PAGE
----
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Bruce Springsteen
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Bruce and the E Streeters are hitting the road. Should they go tried and true or new and untested?
On his recent tours, front-row tickets have not been sold to the public. Instead, the so-called "Man in Black," a member of Springsteen's road crew, goes into the crowd shortly before showtime, plucks out fans from the worst seats in the arena and upgrades them to the front row.

Bruce didn't own a record player from the time he was 17 until he was 24.

His first car was a '57 Chevy with flames painted on the hood.

After a measure to name "Born to Run" the official theme song of New Jersey was defeated, that state's assembly did name it the "unofficial youth anthem of New Jersey."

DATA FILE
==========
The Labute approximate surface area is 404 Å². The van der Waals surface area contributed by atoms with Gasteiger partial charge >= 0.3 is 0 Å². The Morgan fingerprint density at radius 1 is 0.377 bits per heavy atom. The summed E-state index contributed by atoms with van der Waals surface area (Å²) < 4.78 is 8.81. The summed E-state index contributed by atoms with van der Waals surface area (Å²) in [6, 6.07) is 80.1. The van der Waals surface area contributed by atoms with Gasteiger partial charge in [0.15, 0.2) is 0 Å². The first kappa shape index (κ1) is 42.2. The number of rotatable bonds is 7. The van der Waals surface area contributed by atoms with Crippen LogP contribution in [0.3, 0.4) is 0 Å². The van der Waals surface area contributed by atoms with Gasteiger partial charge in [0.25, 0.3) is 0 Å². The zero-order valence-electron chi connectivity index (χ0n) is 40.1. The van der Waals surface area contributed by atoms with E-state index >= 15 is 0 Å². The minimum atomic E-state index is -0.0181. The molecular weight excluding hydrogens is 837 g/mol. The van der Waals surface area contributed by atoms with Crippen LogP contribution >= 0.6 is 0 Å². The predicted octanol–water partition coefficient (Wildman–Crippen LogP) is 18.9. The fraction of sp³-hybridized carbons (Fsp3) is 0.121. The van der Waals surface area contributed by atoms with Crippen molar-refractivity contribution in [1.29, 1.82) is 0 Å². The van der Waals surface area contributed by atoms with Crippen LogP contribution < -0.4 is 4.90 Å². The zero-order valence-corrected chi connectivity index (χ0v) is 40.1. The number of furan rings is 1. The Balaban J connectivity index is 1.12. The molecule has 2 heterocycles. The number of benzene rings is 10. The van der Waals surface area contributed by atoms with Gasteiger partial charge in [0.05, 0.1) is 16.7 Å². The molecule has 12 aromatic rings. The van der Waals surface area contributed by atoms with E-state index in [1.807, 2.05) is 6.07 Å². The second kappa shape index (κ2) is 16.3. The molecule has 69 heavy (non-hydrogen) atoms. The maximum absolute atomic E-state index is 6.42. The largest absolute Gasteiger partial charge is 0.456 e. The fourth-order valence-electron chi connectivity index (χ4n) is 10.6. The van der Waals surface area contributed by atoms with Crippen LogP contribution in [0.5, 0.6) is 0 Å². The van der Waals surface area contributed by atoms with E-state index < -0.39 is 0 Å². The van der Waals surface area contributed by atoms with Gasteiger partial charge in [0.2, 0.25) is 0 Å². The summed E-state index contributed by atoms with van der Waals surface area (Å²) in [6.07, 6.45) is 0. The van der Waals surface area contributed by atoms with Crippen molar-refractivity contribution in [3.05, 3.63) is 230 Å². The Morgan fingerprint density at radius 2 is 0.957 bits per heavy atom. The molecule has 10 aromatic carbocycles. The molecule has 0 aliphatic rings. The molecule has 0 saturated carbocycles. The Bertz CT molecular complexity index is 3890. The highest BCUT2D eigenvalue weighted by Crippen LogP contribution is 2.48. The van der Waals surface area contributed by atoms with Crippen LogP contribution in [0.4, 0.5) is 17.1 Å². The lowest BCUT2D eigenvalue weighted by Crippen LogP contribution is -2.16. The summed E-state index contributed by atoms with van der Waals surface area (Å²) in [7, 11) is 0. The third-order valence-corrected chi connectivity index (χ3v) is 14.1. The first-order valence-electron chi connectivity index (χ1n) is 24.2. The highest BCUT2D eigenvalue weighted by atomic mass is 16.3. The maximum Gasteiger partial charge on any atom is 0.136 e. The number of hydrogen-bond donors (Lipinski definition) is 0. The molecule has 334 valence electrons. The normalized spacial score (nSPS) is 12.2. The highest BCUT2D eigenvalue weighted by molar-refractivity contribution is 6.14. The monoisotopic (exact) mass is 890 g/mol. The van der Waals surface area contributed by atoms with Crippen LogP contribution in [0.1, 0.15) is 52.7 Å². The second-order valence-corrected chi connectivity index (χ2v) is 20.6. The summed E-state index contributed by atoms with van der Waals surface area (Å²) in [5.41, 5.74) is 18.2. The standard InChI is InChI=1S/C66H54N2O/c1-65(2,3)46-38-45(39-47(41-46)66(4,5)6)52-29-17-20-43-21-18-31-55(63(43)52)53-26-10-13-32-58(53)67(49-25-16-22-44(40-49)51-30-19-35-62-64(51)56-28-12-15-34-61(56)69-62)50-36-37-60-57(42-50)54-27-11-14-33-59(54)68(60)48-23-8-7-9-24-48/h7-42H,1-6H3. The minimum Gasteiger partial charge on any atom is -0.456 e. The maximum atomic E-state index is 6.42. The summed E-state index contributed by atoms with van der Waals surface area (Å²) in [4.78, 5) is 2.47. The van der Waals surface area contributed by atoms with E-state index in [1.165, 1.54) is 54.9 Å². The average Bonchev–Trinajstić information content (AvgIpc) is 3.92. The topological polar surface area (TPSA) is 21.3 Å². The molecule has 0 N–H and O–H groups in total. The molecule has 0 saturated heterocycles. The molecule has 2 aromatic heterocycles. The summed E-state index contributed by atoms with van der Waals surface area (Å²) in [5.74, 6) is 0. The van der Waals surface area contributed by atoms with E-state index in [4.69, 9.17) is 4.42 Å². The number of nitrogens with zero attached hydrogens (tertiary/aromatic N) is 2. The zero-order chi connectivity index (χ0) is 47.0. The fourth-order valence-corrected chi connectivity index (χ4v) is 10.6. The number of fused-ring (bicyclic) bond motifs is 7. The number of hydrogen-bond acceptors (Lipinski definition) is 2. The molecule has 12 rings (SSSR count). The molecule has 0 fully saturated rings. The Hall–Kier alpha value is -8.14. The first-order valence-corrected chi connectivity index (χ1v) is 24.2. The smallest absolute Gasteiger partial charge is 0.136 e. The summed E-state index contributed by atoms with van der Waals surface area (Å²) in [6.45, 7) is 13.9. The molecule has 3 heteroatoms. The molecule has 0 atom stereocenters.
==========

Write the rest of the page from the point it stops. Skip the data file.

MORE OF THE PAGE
In 1978, Bruce climbed up and spray-painted over what he thought was an especially ugly Sunset Strip billboard advertising his new album and his Los Angeles concert. The next night, he confessed his misdeed in front of 18,000 fans at the Forum.

He likes to take motorcycle trips through the southwestern United States with a gang of buddies, staying in cheap motels and frequenting biker bars.

On his tours in 1976 and '77, Springsteen's band and road crew had a softball team called the E Street Kings, which played against local teams assembled by the promoters. They rarely lost.

A bomb scare halted a Springsteen show in Milwaukee in 1975. He and the band adjourned to a local bar until the cops declared the club safe--and when the show resumed, the notoriously light-drinking Springsteen kept shouting, "Are ya loose?" Clearly, he was.

When Springsteen played near Washington, D.C., in 1988, Oliver North's secretary Fawn Hall sent a note backstage saying she'd like to meet him. Reports say his written reply read, "I don't like you. I don't like your boss. I don't like what you did. Thank you."

On the Born in the U.S.A. tour in 1984 and '85, Bruce donated upwards of $10,000 to local food banks and veterans' organizations in almost every city he hit.

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